Definition : Québec Land Register

Government register identifying all immovables and listing the real estate transactions related to these buildings that are thus made public (e.g., deed of gift, deed of sale, deed of mortgage loan, indivision agreement, declaration of co-ownership, legal hypothec of the syndicate of co-owners, deed of servitude,  etc.). The Civil Code of Quebec provides for the keeping of a single land register for the entire territory of Québec. It consists of as many land books as there are registration divisions. Each land register consists of different registers including, in particular, the index of immovables which includes as many immovable records as there are immovables registered on the cadastral plan relating to the registration division.

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December 27, 2021- The Meeting of co-owners is a major event in the life of a co-ownership. A meeting at least once a year, it is decisive since it allows the making of major decisions that impact the lives and finances of the co-owners. The board of directors' mission is to take care of the convening and holding of the meeting of co-owners but also of the execution of the decisions it votes. Decisions taken have to appear clear and careful planning is required. It is also important to understand the rules that apply to it.  
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The failure to pay general or special common expenses (condo fees) is one of the most contentious co-ownership’s issues. It is the duty of the board of directors of the syndicate of co-owners to collect them, unless this task has been delegated to the condo manager. When a co-owner's contributions have been in arrears for more than three months, the law provides, ex officio, that he automatically loses his right to vote at the general meetings of the co-owners. He is also exposed to legal recourses, so that the syndicate can recover the amounts owing. A review of the options in such cases.  
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Whether you are a real estate developer (for a new building) or several owners of an existing building who wish to convert it, the rules for subjecting a building to divided co-ownership are the same. The creation of a divided co-ownership is necessary when an immovable must be divided into lots composed of a private portion and a share  of the common portions, and which belong to one or more different persons. The community of co-owners acquires the status of legal person from the day a declaration of co-ownership is published at the Land registry office (Land Register). The legal person thus constituted takes the name of “syndicate of co-owners”. Its mission is to ensure the " preservation of the immovable, the maintenance and administration of the common portions, the protection of the rights appurtenant to the immovable or the co-ownership, as well as all business in the common interest ". To form this co-ownership several steps involving many protagonists are necessary.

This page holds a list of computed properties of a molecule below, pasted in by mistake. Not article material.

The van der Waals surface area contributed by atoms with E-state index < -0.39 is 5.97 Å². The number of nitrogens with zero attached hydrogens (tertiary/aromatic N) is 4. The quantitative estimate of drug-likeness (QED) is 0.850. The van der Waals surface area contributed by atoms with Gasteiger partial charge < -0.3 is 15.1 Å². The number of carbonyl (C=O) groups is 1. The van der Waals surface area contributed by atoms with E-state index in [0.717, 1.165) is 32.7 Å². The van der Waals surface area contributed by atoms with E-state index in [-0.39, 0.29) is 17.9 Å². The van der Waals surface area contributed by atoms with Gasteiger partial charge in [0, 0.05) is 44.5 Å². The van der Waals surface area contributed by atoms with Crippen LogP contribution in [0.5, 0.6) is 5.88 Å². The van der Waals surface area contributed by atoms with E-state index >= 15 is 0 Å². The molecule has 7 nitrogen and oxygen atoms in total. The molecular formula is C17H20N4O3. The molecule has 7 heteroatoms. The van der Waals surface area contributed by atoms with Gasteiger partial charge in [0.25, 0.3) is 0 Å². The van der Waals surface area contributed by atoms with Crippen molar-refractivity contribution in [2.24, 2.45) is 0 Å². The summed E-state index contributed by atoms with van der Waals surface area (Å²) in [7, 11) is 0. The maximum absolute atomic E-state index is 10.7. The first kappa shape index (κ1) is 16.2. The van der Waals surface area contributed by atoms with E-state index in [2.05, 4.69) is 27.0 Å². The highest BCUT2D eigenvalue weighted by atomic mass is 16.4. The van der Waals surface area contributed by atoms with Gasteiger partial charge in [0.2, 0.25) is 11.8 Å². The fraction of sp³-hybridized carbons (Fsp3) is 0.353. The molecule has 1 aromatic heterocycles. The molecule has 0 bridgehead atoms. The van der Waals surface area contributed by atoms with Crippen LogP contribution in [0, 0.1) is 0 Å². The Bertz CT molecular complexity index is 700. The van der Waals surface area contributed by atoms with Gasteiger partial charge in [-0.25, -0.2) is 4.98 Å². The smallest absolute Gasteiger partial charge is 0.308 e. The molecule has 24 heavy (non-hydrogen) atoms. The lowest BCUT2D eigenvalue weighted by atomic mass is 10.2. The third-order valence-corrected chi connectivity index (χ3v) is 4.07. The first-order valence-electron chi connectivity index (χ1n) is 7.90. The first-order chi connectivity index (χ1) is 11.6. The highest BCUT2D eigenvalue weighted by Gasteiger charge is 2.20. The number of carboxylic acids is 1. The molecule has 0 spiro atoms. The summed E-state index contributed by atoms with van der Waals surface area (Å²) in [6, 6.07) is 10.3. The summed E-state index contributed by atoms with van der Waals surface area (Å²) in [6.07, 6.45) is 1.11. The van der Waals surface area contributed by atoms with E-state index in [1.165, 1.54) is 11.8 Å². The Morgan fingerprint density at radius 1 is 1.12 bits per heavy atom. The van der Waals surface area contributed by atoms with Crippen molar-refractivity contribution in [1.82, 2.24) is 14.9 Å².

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The notary is a jurist with the task of public officer, who ascertains the free and informed consent of the parties. The notary also has the role of legal adviser. It therefore protects consent. The intervention of the notary is very important when purchasing an apartment in a divided co-ownership. A professional, he is a member of the “Chambre des notaires du Québec” (Québec Chamber of Notaries). In this capacity, the notary's mission  is to receive, on behalf of his clients, the acts to which the parties must or want to have given the character of authenticity (such as  a declaration of co-ownership). Even though it is preferable that he should get involved at the outset of a transaction, this legal adviser usually gets involved  after the signing of the offer to purchase or of the preliminary contract.  
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The syndicate acts as a legal person bringing together all the co-owners of the building and not each of them individually. The Civil Code of Quebec (C.c.Q.) provides that the syndicate of co-owners arises, by operation of law, at the time of publication of the declaration of co-ownership in the Land register. With the powers devolved to it by law and exercised by its two decision-making bodies, it thus expresses the autonomy of the community of co-owners. As a result, the co-owners are third parties to the syndicate. The assets of the syndicate are thus distinct from those of each co-owner. Despite the collective nature of this type of co-ownership, the legislator has not attributed to the syndicate the ownership of the common portions, which is distributed among the co-owners according to the relative value of their fraction.
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